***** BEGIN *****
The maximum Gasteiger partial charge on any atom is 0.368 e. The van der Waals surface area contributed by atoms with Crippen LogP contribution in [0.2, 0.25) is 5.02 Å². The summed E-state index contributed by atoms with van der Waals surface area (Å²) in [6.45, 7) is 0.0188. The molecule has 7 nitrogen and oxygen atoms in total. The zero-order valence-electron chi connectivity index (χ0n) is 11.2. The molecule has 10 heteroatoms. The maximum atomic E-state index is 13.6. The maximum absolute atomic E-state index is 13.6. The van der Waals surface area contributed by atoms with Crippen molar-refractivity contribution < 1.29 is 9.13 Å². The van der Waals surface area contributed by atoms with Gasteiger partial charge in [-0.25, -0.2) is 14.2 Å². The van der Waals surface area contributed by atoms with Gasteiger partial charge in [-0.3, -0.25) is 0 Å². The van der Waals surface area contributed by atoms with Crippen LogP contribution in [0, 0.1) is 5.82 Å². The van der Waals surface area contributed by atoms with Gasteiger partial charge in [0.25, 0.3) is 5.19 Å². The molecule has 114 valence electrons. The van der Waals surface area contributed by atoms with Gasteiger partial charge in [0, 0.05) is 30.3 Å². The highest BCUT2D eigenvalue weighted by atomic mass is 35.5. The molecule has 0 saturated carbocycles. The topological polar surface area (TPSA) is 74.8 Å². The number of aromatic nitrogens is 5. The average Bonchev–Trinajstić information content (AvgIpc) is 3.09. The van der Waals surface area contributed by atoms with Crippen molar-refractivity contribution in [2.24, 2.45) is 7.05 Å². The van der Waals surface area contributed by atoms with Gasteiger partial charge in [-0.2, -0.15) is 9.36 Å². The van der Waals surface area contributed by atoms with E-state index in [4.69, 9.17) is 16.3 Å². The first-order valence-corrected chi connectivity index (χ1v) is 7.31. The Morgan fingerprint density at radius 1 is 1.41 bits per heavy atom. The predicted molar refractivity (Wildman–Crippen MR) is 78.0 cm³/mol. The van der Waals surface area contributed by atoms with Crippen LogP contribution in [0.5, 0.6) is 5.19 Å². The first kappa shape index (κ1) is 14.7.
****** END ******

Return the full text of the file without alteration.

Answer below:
The maximum Gasteiger partial charge on any atom is 0.368 e. The van der Waals surface area contributed by atoms with Crippen LogP contribution in [0.2, 0.25) is 5.02 Å². The summed E-state index contributed by atoms with van der Waals surface area (Å²) in [6.45, 7) is 0.0188. The molecule has 7 nitrogen and oxygen atoms in total. The zero-order valence-electron chi connectivity index (χ0n) is 11.2. The molecule has 10 heteroatoms. The maximum atomic E-state index is 13.6. The maximum absolute atomic E-state index is 13.6. The van der Waals surface area contributed by atoms with Crippen molar-refractivity contribution < 1.29 is 9.13 Å². The van der Waals surface area contributed by atoms with Gasteiger partial charge in [-0.25, -0.2) is 14.2 Å². The van der Waals surface area contributed by atoms with Gasteiger partial charge in [-0.3, -0.25) is 0 Å². The van der Waals surface area contributed by atoms with Crippen LogP contribution in [0, 0.1) is 5.82 Å². The van der Waals surface area contributed by atoms with Gasteiger partial charge in [0.25, 0.3) is 5.19 Å². The molecule has 114 valence electrons. The van der Waals surface area contributed by atoms with Gasteiger partial charge in [0, 0.05) is 30.3 Å². The highest BCUT2D eigenvalue weighted by atomic mass is 35.5. The molecule has 0 saturated carbocycles. The topological polar surface area (TPSA) is 74.8 Å². The number of aromatic nitrogens is 5. The average Bonchev–Trinajstić information content (AvgIpc) is 3.09. The van der Waals surface area contributed by atoms with Crippen molar-refractivity contribution in [2.24, 2.45) is 7.05 Å². The van der Waals surface area contributed by atoms with Gasteiger partial charge in [-0.2, -0.15) is 9.36 Å². The van der Waals surface area contributed by atoms with E-state index in [4.69, 9.17) is 16.3 Å². The first-order valence-corrected chi connectivity index (χ1v) is 7.31. The Morgan fingerprint density at radius 1 is 1.41 bits per heavy atom. The predicted molar refractivity (Wildman–Crippen MR) is 78.0 cm³/mol. The van der Waals surface area contributed by atoms with Crippen LogP contribution in [0.5, 0.6) is 5.19 Å². The first kappa shape index (κ1) is 14.7.